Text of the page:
Q: You’re probably going to just respond with “Hey girl, up your therapy appointments and go smoke something!” but here goes. I haven’t had sex in about three years, and I’m just completely unsure about how to approach it now — even though I was very wild and extremely confident in my sex life (and sexual capabilities) in my early 20s.
Four years ago, I broke up with my longtime boyfriend when one of my parents got diagnosed with cancer. I moved out of our apartment and in with my parent and became a caretaker for them. Other than going to work, I put ALL of my energy into them for a year. They passed away at the beginning of the pandemic, almost immediately after my office transitioned into work from home and everything shut down. Dating wasn’t an option, and sex with a stranger during a pandemic was absolutely off the table.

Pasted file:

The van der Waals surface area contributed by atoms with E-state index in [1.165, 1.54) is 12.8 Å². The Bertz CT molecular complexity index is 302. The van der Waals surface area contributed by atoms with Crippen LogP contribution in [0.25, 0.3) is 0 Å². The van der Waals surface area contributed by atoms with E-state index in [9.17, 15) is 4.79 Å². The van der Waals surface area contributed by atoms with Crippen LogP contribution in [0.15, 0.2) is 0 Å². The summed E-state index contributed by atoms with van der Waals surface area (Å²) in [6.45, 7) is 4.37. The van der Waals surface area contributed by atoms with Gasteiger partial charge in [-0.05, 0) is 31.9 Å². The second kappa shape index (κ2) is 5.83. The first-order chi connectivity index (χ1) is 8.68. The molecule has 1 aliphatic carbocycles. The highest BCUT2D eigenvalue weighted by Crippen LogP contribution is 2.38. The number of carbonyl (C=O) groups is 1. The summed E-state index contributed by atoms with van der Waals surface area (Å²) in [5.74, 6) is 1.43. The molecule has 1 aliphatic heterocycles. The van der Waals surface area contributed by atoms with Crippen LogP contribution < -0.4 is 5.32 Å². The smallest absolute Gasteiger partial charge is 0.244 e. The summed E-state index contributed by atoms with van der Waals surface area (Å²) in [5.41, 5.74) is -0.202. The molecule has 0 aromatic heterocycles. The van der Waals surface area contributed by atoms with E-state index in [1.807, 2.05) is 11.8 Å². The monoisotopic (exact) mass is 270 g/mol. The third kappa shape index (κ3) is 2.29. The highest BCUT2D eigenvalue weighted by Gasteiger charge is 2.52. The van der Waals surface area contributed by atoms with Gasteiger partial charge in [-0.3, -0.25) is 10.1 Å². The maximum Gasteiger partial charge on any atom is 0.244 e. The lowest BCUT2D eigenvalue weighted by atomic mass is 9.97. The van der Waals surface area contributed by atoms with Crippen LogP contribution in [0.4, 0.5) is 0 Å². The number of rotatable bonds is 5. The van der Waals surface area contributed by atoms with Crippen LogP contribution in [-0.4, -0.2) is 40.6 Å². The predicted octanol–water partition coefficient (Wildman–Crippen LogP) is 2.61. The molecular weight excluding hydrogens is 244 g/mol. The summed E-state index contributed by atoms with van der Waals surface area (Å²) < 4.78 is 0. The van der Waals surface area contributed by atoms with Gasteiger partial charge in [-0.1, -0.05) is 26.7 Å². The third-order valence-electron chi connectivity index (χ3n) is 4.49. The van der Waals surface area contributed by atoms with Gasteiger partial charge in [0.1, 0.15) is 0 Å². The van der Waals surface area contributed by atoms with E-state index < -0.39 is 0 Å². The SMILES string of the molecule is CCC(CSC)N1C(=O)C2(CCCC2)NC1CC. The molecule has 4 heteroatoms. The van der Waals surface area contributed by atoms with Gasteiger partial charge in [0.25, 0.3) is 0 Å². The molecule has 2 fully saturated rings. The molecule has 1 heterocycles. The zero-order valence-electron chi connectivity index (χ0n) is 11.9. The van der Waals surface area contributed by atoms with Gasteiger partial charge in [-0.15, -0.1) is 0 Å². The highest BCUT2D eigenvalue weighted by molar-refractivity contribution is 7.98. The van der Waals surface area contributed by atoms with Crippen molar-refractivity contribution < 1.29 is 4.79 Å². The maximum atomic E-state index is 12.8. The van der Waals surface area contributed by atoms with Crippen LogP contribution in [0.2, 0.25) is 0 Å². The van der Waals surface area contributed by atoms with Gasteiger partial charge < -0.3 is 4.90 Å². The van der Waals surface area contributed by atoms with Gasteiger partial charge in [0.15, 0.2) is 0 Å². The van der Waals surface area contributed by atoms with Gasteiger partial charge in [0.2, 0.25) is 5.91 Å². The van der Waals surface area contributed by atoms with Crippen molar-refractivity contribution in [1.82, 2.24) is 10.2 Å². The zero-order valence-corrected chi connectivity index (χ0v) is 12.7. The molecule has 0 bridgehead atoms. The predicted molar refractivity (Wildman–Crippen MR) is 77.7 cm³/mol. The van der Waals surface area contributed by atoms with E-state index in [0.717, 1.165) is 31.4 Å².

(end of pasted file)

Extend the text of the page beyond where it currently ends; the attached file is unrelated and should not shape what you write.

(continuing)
Recently I’ve been flirting with a guy I went to school with, but every time we talk about hooking up, I immediately back out. The pandemic definitely created social anxiety for me, and there’s also some emotional anxiety after losing a parent that years of therapy and meds still haven’t quite fixed. I feel like I’m going to mentally psych myself out the entire time worrying about how I look, if I’m pleasing him, if I’m pleasing myself, and the emotional side effects.
But here’s what I’m stuck on: If not this guy I went to school with, then who? Online dating is an absolute horror show, there’s not a lot of single men where I live, and my new favorite place to spend my weekend is my sofa, and so far, zero men have randomly shown up in my living room ready to have sex with me.